Genetics Protein Memoryneuroscience

Summary: Researchers have discovered a surprising new function of the protein RPT6 in the brain, which could revolutionize the understanding and treatment of memory disorders.

Previously known for its role in proteasome assembly in the hippocampus, RPT6 now binds to DNA and regulates gene expression during memory formation.

This dual function of RPT6 provides new insights into the complex process of memory formation and has potential for therapeutic intervention in conditions such as Alzheimer’s disease and PTSD.

Key facts:

  1. RPT6 has been identified as having a dual role: it is part of a protein complex and also regulates gene expression during memory formation.
  2. This discovery provides new insights into memory processes, which may lead to better treatments for memory disorders.
  3. The research at Virginia Tech could greatly impact future research into Alzheimer’s, dementia, PTSD and other memory-related conditions.

Source: Virginia Tech

Virginia Tech researchers have discovered a new function for a common protein in the brain — a development that sheds new light on the mysteries of the brain and has promising implications for treating memory loss and post-traumatic stress disorder.

The protein normally performs the necessary housekeeping in the brain’s hippocampus by working as part of a large protein complex called a proteasome to destroy other proteins.

But researchers at the School of Animal Sciences in the College of Agriculture and Life Sciences recently noticed that this protein, called RPT6, moves in a previously unknown way.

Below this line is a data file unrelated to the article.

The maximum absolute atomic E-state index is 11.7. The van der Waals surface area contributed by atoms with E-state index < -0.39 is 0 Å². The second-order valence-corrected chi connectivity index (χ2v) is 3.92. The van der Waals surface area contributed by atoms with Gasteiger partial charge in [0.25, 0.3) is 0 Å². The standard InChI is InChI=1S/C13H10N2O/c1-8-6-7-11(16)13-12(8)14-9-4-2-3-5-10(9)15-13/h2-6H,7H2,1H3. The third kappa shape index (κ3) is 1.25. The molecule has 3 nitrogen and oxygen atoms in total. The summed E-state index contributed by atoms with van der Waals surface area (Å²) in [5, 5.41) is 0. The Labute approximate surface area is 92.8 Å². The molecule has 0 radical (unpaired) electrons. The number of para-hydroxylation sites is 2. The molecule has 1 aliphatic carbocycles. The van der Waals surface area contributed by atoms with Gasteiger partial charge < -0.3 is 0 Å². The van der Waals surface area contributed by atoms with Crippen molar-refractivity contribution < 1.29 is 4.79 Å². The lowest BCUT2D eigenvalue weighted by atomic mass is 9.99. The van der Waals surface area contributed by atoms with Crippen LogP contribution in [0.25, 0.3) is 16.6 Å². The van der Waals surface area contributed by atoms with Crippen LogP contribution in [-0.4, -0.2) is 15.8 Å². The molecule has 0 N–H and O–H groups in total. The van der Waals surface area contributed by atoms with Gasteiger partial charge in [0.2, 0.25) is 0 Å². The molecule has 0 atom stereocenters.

“We found that RPT6 has this completely different function, where it can bind to DNA and increase the expression of other genes or proteins involved in the memory process,” said Tim Jarrom, associate professor of neurobiology. “This suggests that RPT6 plays a unique dual role in memory formation, both inside and outside the proteasome complex.”

The findings were published this month by Journal of NeuroscienceIt opens up new avenues to investigate how RPT6 works in the brain and how it can improve memory and alleviate memory disorders such as Alzheimer’s disease and post-traumatic stress disorder (PTSD).

The project was led by research scientist Kayla Farrell, who received her Ph.D. from the School of Animal Science in December. Farrell previously led research that identified a protein that could lead to better medical treatment for women with PTSD.

Gene expression is critical to memory formation. It helps build the neural networks needed to create and consolidate memories. Researchers do not yet understand why RPT6 has this dual function, or why it helps regulate the cells recruited to form memory.

“There has to be something else working with it to regulate gene expression,” Jarrom said. “We are now trying to understand how it works.”

Ultimately, the discovery will aid ongoing research in Jarome’s lab, which focuses on understanding and treating memory disorders such as Alzheimer’s, dementia and PTSD.

“This discovery is leading us to a new area of ​​understanding the complexity of the brain and how we learn and store memories,” Jarome said. “We hope this will help inform new directions for understanding how gene expression is regulated during memory. In the long term, this may lead to therapeutic targets for controlling and improving memory or treating distorted memories.”